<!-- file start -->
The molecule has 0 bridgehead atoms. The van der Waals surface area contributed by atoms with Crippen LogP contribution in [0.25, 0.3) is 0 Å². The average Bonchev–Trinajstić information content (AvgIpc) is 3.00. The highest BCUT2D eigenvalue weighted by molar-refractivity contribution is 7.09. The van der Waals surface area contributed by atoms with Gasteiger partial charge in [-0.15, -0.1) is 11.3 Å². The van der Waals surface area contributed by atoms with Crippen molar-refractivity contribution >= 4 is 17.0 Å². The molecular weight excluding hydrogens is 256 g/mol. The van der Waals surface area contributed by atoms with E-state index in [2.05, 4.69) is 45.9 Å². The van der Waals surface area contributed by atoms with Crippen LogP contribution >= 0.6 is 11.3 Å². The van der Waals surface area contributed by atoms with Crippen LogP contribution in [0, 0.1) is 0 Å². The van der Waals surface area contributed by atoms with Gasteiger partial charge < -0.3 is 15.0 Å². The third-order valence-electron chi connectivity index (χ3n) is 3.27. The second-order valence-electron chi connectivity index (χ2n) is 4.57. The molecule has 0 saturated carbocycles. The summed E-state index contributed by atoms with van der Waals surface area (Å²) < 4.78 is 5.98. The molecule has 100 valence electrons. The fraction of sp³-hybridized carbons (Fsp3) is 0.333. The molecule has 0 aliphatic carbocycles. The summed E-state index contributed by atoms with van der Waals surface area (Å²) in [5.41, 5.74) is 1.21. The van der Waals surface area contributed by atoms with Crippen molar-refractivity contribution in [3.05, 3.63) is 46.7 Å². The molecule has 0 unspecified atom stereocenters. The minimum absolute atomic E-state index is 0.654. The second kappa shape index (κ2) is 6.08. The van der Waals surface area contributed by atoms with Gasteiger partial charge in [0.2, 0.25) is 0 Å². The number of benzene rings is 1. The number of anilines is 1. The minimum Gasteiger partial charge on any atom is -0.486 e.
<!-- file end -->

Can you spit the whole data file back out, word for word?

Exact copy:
The molecule has 0 bridgehead atoms. The van der Waals surface area contributed by atoms with Crippen LogP contribution in [0.25, 0.3) is 0 Å². The average Bonchev–Trinajstić information content (AvgIpc) is 3.00. The highest BCUT2D eigenvalue weighted by molar-refractivity contribution is 7.09. The van der Waals surface area contributed by atoms with Gasteiger partial charge in [-0.15, -0.1) is 11.3 Å². The van der Waals surface area contributed by atoms with Crippen molar-refractivity contribution >= 4 is 17.0 Å². The molecular weight excluding hydrogens is 256 g/mol. The van der Waals surface area contributed by atoms with E-state index in [2.05, 4.69) is 45.9 Å². The van der Waals surface area contributed by atoms with Crippen LogP contribution >= 0.6 is 11.3 Å². The van der Waals surface area contributed by atoms with Crippen LogP contribution in [0, 0.1) is 0 Å². The van der Waals surface area contributed by atoms with Gasteiger partial charge < -0.3 is 15.0 Å². The third-order valence-electron chi connectivity index (χ3n) is 3.27. The second-order valence-electron chi connectivity index (χ2n) is 4.57. The molecule has 0 saturated carbocycles. The summed E-state index contributed by atoms with van der Waals surface area (Å²) < 4.78 is 5.98. The molecule has 100 valence electrons. The fraction of sp³-hybridized carbons (Fsp3) is 0.333. The molecule has 0 aliphatic carbocycles. The summed E-state index contributed by atoms with van der Waals surface area (Å²) in [5.41, 5.74) is 1.21. The van der Waals surface area contributed by atoms with Crippen molar-refractivity contribution in [3.05, 3.63) is 46.7 Å². The molecule has 0 unspecified atom stereocenters. The minimum absolute atomic E-state index is 0.654. The second kappa shape index (κ2) is 6.08. The van der Waals surface area contributed by atoms with Gasteiger partial charge in [0.2, 0.25) is 0 Å². The number of benzene rings is 1. The number of anilines is 1. The minimum Gasteiger partial charge on any atom is -0.486 e.